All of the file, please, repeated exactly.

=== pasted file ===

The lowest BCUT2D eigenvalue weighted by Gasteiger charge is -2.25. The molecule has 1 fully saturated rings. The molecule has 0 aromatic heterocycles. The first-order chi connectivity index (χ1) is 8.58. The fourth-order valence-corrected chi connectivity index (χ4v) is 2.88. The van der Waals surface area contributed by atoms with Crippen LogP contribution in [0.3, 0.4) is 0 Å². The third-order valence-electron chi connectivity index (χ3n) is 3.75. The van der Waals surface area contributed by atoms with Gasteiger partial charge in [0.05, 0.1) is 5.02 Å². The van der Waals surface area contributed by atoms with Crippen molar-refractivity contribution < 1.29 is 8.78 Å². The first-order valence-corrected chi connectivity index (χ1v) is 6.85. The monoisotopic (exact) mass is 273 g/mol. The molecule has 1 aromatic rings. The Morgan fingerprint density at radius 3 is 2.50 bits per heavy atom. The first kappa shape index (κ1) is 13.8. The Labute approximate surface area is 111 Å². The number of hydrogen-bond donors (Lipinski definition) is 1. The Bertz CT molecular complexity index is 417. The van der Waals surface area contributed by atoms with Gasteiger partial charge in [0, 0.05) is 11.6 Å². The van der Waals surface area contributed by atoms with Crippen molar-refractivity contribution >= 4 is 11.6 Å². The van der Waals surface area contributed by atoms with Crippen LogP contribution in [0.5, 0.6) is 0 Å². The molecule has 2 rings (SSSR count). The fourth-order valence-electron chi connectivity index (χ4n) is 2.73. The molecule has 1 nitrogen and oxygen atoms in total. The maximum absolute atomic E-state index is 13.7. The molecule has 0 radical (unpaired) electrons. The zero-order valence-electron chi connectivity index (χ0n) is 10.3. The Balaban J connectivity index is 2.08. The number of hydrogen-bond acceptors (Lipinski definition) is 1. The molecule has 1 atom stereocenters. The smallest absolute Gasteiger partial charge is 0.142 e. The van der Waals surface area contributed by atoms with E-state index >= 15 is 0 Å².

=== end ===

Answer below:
The lowest BCUT2D eigenvalue weighted by Gasteiger charge is -2.25. The molecule has 1 fully saturated rings. The molecule has 0 aromatic heterocycles. The first-order chi connectivity index (χ1) is 8.58. The fourth-order valence-corrected chi connectivity index (χ4v) is 2.88. The van der Waals surface area contributed by atoms with Crippen LogP contribution in [0.3, 0.4) is 0 Å². The third-order valence-electron chi connectivity index (χ3n) is 3.75. The van der Waals surface area contributed by atoms with Gasteiger partial charge in [0.05, 0.1) is 5.02 Å². The van der Waals surface area contributed by atoms with Crippen molar-refractivity contribution < 1.29 is 8.78 Å². The first-order valence-corrected chi connectivity index (χ1v) is 6.85. The monoisotopic (exact) mass is 273 g/mol. The molecule has 1 aromatic rings. The Morgan fingerprint density at radius 3 is 2.50 bits per heavy atom. The first kappa shape index (κ1) is 13.8. The Labute approximate surface area is 111 Å². The number of hydrogen-bond donors (Lipinski definition) is 1. The Bertz CT molecular complexity index is 417. The van der Waals surface area contributed by atoms with Gasteiger partial charge in [0, 0.05) is 11.6 Å². The van der Waals surface area contributed by atoms with Crippen molar-refractivity contribution >= 4 is 11.6 Å². The van der Waals surface area contributed by atoms with Crippen LogP contribution in [0.5, 0.6) is 0 Å². The molecule has 2 rings (SSSR count). The fourth-order valence-electron chi connectivity index (χ4n) is 2.73. The molecule has 1 nitrogen and oxygen atoms in total. The maximum absolute atomic E-state index is 13.7. The molecule has 0 radical (unpaired) electrons. The zero-order valence-electron chi connectivity index (χ0n) is 10.3. The Balaban J connectivity index is 2.08. The number of hydrogen-bond acceptors (Lipinski definition) is 1. The molecule has 1 atom stereocenters. The smallest absolute Gasteiger partial charge is 0.142 e. The van der Waals surface area contributed by atoms with E-state index >= 15 is 0 Å².